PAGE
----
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Hindering Haboobs 

Deadly dust storms along Interstate 10 aren't stoppable—but they may be mitigated

Interstate 10 between Tucson and Phoenix is dangerous enough, with long stretches of nothing to look at, high speeds that just don't seem fast enough, and drivers seemingly on autopilot.

Add in strong winds and blowing dust, and it can become deadly, as was proven twice on Interstate 10 near Picacho Peak this summer.

An infant girl burned to death inside one of the 10 vehicles involved in a wreck on Aug. 25, while a man from Texas died in a 30-vehicle pileup in the same area on Oct. 4. Both crashes were directly tied to massive dust storms—aka haboobs.

Such storms are a fact of life in hot, dry climates. While it's virtually impossible to stop the wind, local and state officials are hoping there are ways to cut down on some of the many other contributing factors associated with dust storms.

"Ultimately, this is an act of nature ... that can be difficult to control or anticipate," said Dustin Krugel, a spokesman for the Arizona Department of Transportation. "There are no feasible engineering solutions that ADOT could install to stop dust from crossing I-10 in that region."

Heather Murphy, a spokeswoman for Pinal County's Board of Supervisors, quipped that the problem could be solved by building a tunnel from Tucson to Phoenix. Speaking more seriously, she said figuring out how to mitigate dust-storm dangers is a top priority for her county's leaders.

She said Board of Supervisors chairman Pete Rios plans to write a letter to Gov. Jan Brewer, asking her to convene a blue-ribbon panel of stakeholders with interests along I-10 and Interstate 8. The goal would be to see what, if anything, can be done.

"After the last accident, our air-quality department went out there to see if there was anything else that contributed to the crash beyond blowing dust," Murphy said. "Having two major interstates is a tremendous economic benefit for Pinal County, but it also has its problems."

One problem along I-10 is the vast amount of disturbed soil, from road construction; from recently planted or harvested farmland; and from vacant lots that were bladed for development but have been left untended since the state's economy tanked.

"Natural desert does blow, but not as much as disturbed soil," said Eric Massey, the air-quality director of the Arizona Department of Environmental Quality (ADEQ). "It can certainly have an impact on some of the dust issues."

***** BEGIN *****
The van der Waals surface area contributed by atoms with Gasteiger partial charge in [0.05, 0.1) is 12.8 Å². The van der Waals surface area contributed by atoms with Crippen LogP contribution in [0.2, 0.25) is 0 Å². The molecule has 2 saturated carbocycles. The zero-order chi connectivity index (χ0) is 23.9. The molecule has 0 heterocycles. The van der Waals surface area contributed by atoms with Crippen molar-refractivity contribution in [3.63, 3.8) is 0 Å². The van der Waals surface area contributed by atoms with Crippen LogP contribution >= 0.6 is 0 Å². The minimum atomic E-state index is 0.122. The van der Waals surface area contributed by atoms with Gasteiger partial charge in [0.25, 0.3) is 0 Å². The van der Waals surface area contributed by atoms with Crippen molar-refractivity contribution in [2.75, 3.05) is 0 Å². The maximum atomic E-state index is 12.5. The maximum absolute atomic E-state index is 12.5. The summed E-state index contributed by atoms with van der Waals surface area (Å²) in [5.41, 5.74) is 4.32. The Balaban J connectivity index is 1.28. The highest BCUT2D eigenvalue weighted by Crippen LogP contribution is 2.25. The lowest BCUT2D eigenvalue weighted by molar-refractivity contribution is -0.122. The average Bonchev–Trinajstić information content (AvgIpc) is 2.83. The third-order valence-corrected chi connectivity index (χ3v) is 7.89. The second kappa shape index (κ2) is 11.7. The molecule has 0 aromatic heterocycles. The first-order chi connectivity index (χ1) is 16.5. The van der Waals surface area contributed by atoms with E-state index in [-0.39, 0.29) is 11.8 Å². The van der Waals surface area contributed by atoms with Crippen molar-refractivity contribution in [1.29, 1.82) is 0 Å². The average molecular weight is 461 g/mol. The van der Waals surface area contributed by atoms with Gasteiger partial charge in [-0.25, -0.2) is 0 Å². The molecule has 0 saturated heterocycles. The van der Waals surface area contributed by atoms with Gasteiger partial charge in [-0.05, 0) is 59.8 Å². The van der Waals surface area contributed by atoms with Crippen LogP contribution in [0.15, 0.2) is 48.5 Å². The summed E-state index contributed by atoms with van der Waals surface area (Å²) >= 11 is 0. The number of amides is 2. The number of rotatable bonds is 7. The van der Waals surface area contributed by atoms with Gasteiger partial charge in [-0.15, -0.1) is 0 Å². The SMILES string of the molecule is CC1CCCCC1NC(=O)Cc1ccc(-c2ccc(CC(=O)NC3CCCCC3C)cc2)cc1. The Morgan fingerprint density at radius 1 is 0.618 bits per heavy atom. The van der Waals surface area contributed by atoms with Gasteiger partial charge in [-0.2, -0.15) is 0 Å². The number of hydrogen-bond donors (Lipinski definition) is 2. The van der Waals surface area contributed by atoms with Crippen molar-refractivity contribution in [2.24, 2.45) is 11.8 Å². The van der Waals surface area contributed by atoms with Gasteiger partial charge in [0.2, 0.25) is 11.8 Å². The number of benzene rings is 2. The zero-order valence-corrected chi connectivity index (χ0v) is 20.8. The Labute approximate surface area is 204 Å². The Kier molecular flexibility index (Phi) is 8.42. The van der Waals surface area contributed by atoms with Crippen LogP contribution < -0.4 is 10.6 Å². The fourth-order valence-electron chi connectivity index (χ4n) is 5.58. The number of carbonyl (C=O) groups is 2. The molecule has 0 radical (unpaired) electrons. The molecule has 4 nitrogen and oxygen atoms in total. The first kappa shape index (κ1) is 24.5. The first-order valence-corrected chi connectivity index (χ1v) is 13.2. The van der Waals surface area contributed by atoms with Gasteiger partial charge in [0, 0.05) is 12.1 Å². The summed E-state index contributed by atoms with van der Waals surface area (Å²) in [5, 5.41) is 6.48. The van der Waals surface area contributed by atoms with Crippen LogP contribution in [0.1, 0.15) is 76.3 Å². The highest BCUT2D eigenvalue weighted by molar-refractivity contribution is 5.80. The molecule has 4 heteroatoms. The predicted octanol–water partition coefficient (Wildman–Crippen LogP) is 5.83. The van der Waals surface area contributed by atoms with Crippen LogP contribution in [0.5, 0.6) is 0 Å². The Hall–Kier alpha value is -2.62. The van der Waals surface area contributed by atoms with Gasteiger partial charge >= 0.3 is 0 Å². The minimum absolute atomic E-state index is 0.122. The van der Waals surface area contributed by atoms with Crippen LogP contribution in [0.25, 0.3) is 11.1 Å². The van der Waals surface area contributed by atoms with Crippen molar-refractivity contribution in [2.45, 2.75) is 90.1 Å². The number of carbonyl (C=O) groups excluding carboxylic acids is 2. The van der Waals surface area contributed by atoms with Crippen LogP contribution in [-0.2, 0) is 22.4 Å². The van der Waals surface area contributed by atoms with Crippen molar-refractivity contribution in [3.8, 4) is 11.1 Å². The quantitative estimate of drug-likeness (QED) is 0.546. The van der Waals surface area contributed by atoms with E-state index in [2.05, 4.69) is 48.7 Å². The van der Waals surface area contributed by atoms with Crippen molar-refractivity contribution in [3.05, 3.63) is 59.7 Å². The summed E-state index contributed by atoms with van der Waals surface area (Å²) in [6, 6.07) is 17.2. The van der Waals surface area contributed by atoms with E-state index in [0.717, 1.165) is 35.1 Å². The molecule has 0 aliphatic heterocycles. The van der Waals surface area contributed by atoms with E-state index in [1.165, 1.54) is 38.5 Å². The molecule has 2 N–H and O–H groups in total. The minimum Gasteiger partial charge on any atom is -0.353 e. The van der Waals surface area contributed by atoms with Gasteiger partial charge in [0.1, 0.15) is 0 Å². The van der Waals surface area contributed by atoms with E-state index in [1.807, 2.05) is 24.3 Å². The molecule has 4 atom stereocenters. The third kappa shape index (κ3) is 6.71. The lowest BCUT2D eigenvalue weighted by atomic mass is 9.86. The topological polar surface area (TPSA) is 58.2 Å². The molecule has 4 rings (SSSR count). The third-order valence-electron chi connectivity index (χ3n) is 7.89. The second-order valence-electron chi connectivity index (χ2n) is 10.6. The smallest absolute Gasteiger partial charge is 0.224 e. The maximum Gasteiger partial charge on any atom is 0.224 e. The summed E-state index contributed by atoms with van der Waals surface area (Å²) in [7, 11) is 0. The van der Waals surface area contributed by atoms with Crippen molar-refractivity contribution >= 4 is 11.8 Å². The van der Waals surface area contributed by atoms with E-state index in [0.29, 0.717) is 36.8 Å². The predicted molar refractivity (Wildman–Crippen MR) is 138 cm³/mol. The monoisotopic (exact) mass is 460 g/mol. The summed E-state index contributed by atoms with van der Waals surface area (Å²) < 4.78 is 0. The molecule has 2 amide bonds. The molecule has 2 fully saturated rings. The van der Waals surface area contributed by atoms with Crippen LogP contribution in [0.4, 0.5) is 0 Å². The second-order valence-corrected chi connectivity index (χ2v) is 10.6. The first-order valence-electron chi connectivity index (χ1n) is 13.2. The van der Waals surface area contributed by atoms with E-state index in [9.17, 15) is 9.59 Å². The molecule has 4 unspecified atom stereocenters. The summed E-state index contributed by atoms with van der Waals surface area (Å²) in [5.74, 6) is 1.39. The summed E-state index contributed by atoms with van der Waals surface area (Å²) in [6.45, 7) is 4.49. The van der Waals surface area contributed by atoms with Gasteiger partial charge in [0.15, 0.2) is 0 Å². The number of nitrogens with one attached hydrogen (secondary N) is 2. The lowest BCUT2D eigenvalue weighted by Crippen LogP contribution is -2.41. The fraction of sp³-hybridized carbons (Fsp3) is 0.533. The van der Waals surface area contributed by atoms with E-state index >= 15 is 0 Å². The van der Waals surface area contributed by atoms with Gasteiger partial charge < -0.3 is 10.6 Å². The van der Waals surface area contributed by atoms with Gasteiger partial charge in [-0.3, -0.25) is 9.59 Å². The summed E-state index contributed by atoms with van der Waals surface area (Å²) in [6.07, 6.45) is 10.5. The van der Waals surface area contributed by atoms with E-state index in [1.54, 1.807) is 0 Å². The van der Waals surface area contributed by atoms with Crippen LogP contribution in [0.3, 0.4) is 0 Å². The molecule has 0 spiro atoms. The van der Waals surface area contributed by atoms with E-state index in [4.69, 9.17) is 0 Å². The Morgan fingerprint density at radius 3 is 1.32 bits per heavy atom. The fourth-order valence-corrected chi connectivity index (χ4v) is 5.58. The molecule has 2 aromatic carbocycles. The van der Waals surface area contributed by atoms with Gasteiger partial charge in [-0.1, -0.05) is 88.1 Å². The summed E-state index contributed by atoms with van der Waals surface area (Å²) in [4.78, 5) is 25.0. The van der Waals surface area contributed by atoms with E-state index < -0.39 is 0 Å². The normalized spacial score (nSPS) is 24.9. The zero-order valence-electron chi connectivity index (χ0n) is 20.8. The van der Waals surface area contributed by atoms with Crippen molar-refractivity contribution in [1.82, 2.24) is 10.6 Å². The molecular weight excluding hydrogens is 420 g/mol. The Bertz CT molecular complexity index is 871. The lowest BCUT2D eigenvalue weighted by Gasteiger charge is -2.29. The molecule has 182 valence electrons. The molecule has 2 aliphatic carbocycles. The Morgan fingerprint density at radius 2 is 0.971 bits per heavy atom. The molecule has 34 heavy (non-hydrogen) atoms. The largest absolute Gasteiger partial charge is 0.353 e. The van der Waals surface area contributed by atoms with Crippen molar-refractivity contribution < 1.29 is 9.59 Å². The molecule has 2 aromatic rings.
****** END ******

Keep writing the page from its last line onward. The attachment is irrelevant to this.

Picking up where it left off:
Pinal County is on the cusp of being declared a "nonattainment area" by the U.S. Environmental Protection Agency, Massey said. This means the region has consistently failed to meet federal air-quality standards, particularly with particulate matter smaller than 10 microns (PM10).

Much of Maricopa County, including Phoenix, has been a nonattainment area since 1996. Over the last 15 years, ADEQ has implemented guidelines for improving air quality, including rules regarding watering vacant lots and other tactics for cutting down on dust. Massey said that once Pinal becomes a nonattainment area, the same guidelines will likely be put in place.

Landowners in nonattainment areas are usually willing to work to fix the problem, especially farmers, said Jim Walworth, a soil-science professor at the University of Arizona.

"Farmers are definitely cognizant of the issue," he said. "They don't want to cause dust, because they're losing soil when that happens. In my opinion, we're not going to stop the dust. We can mitigate it."

One way ADEQ has tried to reduce dust-storm-caused crashes is through forecasting. On-staff meteorologists work to predict when such storms are likely, and then issue a "dust-action forecast," Massey said. That data can then be passed on to ADOT to warn motorists of possible poor driving conditions.

"I can't imagine a bigger road-condition situation," Massey said.

Krugel said ADOT has been testing a dust-storm-warning system on a 20-mile stretch of I-10 near the Arizona-New Mexico border. The system—which includes weather-monitoring stations, closed-circuit cameras and warning signs with flashing lights—went online in August, Krugel said.

"ADOT will study the system's results over the next few years to determine its effectiveness," Krugel said. "Obviously, one of the key results will be whether crashes due to dust storms are reduced."

Only so much can be invested in forecasting and other preventative measures. The rest of the responsibility falls on the shoulders of drivers, experts say.

Murphy, the Pinal County spokeswoman, said that with coast-to-coast highways such as I-10 and I-8, you have a lot of people "just passing through, and they may not be attune to the dangers of dust storms. It's not like fog, rain or snow, where you can see those coming up ahead, and you adjust accordingly. I don't think motorists behave the same way with dust storms."

Nate Dewitt can attest to that. The 24-year-old bartender from Tucson was headed north on I-10 en route to a weekend in Laughlin, Nev., on Aug. 25 when he happened upon the series of dust storms near Picacho Peak. The first few were easy enough to manage, he said, but the third dust cloud had additional dangers lurking within.

"I was cruising in the fast lane at about 50 (mph), and all of a sudden, there was a car parked in front of me, and I was, like, 10 feet from it," Dewitt said.

Dewitt ended up rear-ending the other vehicle, totaling his car and leaving him with a $300 citation. He said now that he's been in a dust-storm crash, he'll almost always pull off the road when the air starts to look dirty. He hopes others will follow suit.

"I think 60 or 70 percent of drivers think they can handle it, no problem," he said. "But there's maybe 10 percent that freak out and slam on their brakes, and that's where the problem is."

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